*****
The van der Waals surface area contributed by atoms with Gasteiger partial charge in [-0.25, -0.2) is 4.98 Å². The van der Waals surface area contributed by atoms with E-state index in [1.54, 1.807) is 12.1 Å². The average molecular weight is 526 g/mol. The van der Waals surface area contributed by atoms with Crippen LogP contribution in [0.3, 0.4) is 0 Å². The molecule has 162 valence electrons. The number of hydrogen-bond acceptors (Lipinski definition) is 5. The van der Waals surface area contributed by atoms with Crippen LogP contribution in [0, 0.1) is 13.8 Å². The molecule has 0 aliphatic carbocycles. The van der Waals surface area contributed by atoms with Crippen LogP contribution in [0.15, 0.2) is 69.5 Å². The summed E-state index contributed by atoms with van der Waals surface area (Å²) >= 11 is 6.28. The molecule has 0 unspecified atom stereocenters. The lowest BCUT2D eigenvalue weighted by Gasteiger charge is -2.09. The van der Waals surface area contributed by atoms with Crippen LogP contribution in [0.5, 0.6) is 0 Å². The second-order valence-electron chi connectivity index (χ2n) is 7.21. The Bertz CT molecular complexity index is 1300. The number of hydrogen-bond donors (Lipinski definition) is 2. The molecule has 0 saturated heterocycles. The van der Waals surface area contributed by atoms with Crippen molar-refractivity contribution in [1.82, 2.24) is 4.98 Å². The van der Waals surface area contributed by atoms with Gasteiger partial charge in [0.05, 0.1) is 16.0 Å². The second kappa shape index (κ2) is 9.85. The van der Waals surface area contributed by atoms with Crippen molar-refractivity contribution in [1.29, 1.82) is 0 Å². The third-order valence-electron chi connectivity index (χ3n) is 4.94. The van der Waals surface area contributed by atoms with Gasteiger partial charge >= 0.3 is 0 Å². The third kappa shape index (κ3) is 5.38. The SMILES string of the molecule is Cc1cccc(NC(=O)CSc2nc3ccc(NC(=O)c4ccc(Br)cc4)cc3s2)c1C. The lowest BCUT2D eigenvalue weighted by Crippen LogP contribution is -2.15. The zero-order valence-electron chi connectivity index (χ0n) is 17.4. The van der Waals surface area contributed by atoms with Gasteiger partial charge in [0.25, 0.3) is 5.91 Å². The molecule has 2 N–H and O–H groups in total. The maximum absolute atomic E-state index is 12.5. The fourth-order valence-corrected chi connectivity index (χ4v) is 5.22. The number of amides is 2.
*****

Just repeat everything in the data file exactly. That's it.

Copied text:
The van der Waals surface area contributed by atoms with Gasteiger partial charge in [-0.25, -0.2) is 4.98 Å². The van der Waals surface area contributed by atoms with E-state index in [1.54, 1.807) is 12.1 Å². The average molecular weight is 526 g/mol. The van der Waals surface area contributed by atoms with Crippen LogP contribution in [0.3, 0.4) is 0 Å². The molecule has 162 valence electrons. The number of hydrogen-bond acceptors (Lipinski definition) is 5. The van der Waals surface area contributed by atoms with Crippen LogP contribution in [0, 0.1) is 13.8 Å². The molecule has 0 aliphatic carbocycles. The van der Waals surface area contributed by atoms with Crippen LogP contribution in [0.15, 0.2) is 69.5 Å². The summed E-state index contributed by atoms with van der Waals surface area (Å²) >= 11 is 6.28. The molecule has 0 unspecified atom stereocenters. The lowest BCUT2D eigenvalue weighted by Gasteiger charge is -2.09. The van der Waals surface area contributed by atoms with Crippen LogP contribution in [0.5, 0.6) is 0 Å². The second-order valence-electron chi connectivity index (χ2n) is 7.21. The Bertz CT molecular complexity index is 1300. The number of hydrogen-bond donors (Lipinski definition) is 2. The molecule has 0 saturated heterocycles. The van der Waals surface area contributed by atoms with Crippen molar-refractivity contribution in [1.82, 2.24) is 4.98 Å². The van der Waals surface area contributed by atoms with Gasteiger partial charge in [0.05, 0.1) is 16.0 Å². The second kappa shape index (κ2) is 9.85. The van der Waals surface area contributed by atoms with Crippen molar-refractivity contribution in [1.29, 1.82) is 0 Å². The third-order valence-electron chi connectivity index (χ3n) is 4.94. The van der Waals surface area contributed by atoms with Gasteiger partial charge >= 0.3 is 0 Å². The third kappa shape index (κ3) is 5.38. The SMILES string of the molecule is Cc1cccc(NC(=O)CSc2nc3ccc(NC(=O)c4ccc(Br)cc4)cc3s2)c1C. The lowest BCUT2D eigenvalue weighted by Crippen LogP contribution is -2.15. The zero-order valence-electron chi connectivity index (χ0n) is 17.4. The van der Waals surface area contributed by atoms with Gasteiger partial charge in [0.25, 0.3) is 5.91 Å². The molecule has 2 N–H and O–H groups in total. The maximum absolute atomic E-state index is 12.5. The fourth-order valence-corrected chi connectivity index (χ4v) is 5.22. The number of amides is 2.